When opting for account based selling methods, you will dedicate more time and resources to the accounts that offer the most potential. Sadly, if you focus on the wrong accounts, it will instantly limit your hopes of success.

Building an Ideal Customer Profile (ICP) will mean identifying the characteristics that are displayed by your most valuable customers. In turn, it will allow you to spot accounts that offer high potential. Meanwhile, it can facilitate target marketing campaigns to generate a 124% increase in sales leads.

Furthermore, a clear ICP is something that all team members can use as a reference point as they move towards those shared objectives.

3. Identify target accounts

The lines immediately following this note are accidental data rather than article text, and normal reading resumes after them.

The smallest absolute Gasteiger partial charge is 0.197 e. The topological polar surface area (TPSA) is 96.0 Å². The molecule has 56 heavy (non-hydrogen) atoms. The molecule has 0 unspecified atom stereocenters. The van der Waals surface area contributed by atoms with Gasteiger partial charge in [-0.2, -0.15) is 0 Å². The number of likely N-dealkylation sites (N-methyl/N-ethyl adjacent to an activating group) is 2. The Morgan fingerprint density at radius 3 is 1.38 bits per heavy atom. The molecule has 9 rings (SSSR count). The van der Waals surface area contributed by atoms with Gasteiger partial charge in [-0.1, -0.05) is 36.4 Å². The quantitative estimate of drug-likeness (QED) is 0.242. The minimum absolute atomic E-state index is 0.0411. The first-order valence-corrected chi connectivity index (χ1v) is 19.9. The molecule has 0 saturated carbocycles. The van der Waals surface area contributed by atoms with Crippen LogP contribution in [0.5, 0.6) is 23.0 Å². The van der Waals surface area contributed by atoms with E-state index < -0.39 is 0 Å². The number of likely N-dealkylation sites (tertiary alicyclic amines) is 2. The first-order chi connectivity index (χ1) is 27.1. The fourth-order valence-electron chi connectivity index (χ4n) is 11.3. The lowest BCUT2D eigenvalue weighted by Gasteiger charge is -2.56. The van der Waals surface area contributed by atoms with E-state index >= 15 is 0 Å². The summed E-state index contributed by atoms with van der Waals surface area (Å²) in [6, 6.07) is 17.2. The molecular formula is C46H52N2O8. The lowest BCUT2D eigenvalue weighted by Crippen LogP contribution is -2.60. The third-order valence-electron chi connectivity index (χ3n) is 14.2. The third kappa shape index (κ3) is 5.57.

Account based selling works on the basis of giving top accounts the one-to-one attention they deserve while still working towards closing more deals from lower-value accounts. You will need to break all accounts into three tiers:

  • Strategic – your top-value accounts that should use a sales-led, marketing-supported approach that provides one-on-one engagement.
  • Target accounts – accounts that have good potential, it focuses primarily on a ‘one-to-a-few’ approach that combines sales and marketing.
  • Addressable market – the remaining prospects that should be supported by the traditional ‘one-to-many’ approach.

This process can be thought of as buyer persona creation and is one of the key steps to embracing ABS in a time-efficient manner. Crucially, it ensures that strategic and target accounts gain the personalized touch that 56% of marketers feel is key to the success of this method.

4. Develop a strategy